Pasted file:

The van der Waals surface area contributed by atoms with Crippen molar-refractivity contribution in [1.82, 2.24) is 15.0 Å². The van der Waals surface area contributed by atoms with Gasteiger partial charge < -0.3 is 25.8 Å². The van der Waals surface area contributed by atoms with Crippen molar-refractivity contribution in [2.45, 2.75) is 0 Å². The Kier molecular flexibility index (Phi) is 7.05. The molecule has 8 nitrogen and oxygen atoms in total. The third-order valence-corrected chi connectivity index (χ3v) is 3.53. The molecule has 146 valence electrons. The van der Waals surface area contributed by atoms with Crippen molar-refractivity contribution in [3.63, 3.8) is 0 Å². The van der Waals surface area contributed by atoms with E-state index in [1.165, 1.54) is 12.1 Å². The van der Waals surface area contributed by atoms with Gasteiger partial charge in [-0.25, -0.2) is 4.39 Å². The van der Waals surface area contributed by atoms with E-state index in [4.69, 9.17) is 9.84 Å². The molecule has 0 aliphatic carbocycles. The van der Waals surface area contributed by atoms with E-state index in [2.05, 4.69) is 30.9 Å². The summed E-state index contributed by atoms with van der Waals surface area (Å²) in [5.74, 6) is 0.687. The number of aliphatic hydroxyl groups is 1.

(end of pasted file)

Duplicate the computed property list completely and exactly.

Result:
The van der Waals surface area contributed by atoms with Crippen molar-refractivity contribution in [1.82, 2.24) is 15.0 Å². The van der Waals surface area contributed by atoms with Gasteiger partial charge < -0.3 is 25.8 Å². The van der Waals surface area contributed by atoms with Crippen molar-refractivity contribution in [2.45, 2.75) is 0 Å². The Kier molecular flexibility index (Phi) is 7.05. The molecule has 8 nitrogen and oxygen atoms in total. The third-order valence-corrected chi connectivity index (χ3v) is 3.53. The molecule has 146 valence electrons. The van der Waals surface area contributed by atoms with Crippen molar-refractivity contribution in [3.63, 3.8) is 0 Å². The van der Waals surface area contributed by atoms with E-state index in [1.165, 1.54) is 12.1 Å². The van der Waals surface area contributed by atoms with Gasteiger partial charge in [-0.25, -0.2) is 4.39 Å². The van der Waals surface area contributed by atoms with E-state index in [4.69, 9.17) is 9.84 Å². The molecule has 0 aliphatic carbocycles. The van der Waals surface area contributed by atoms with E-state index in [2.05, 4.69) is 30.9 Å². The summed E-state index contributed by atoms with van der Waals surface area (Å²) in [5.74, 6) is 0.687. The number of aliphatic hydroxyl groups is 1.